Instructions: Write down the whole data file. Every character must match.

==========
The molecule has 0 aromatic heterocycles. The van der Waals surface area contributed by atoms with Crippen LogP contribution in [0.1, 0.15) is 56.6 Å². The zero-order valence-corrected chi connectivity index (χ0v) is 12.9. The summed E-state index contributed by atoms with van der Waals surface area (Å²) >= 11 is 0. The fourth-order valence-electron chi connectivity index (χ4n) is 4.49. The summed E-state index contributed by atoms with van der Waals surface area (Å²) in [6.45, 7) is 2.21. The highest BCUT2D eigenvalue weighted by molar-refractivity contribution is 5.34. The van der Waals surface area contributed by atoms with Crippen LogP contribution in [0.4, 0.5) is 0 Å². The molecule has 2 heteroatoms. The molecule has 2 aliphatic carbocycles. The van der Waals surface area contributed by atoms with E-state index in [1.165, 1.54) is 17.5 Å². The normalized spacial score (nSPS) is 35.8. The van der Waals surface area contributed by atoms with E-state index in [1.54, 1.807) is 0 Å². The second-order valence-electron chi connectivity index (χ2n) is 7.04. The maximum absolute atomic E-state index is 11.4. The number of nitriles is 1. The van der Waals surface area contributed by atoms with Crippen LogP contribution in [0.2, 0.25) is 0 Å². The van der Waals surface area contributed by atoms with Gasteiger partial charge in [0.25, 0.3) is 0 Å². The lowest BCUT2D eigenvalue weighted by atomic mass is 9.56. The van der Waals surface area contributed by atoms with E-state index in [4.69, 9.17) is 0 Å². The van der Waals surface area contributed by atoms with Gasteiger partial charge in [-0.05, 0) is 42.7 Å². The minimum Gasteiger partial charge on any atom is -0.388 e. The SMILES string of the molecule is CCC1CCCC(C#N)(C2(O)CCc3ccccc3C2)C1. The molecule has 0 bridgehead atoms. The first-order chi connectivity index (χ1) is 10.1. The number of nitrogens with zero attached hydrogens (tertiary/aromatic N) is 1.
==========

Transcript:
The molecule has 0 aromatic heterocycles. The van der Waals surface area contributed by atoms with Crippen LogP contribution in [0.1, 0.15) is 56.6 Å². The zero-order valence-corrected chi connectivity index (χ0v) is 12.9. The summed E-state index contributed by atoms with van der Waals surface area (Å²) >= 11 is 0. The fourth-order valence-electron chi connectivity index (χ4n) is 4.49. The summed E-state index contributed by atoms with van der Waals surface area (Å²) in [6.45, 7) is 2.21. The highest BCUT2D eigenvalue weighted by molar-refractivity contribution is 5.34. The van der Waals surface area contributed by atoms with Crippen LogP contribution in [0.4, 0.5) is 0 Å². The molecule has 2 heteroatoms. The molecule has 2 aliphatic carbocycles. The van der Waals surface area contributed by atoms with E-state index in [1.165, 1.54) is 17.5 Å². The normalized spacial score (nSPS) is 35.8. The van der Waals surface area contributed by atoms with E-state index in [1.54, 1.807) is 0 Å². The second-order valence-electron chi connectivity index (χ2n) is 7.04. The maximum absolute atomic E-state index is 11.4. The number of nitriles is 1. The van der Waals surface area contributed by atoms with Crippen LogP contribution in [0.2, 0.25) is 0 Å². The van der Waals surface area contributed by atoms with Gasteiger partial charge in [0.25, 0.3) is 0 Å². The lowest BCUT2D eigenvalue weighted by atomic mass is 9.56. The van der Waals surface area contributed by atoms with E-state index in [4.69, 9.17) is 0 Å². The van der Waals surface area contributed by atoms with Gasteiger partial charge in [-0.05, 0) is 42.7 Å². The minimum Gasteiger partial charge on any atom is -0.388 e. The SMILES string of the molecule is CCC1CCCC(C#N)(C2(O)CCc3ccccc3C2)C1. The molecule has 0 bridgehead atoms. The first-order chi connectivity index (χ1) is 10.1. The number of nitrogens with zero attached hydrogens (tertiary/aromatic N) is 1.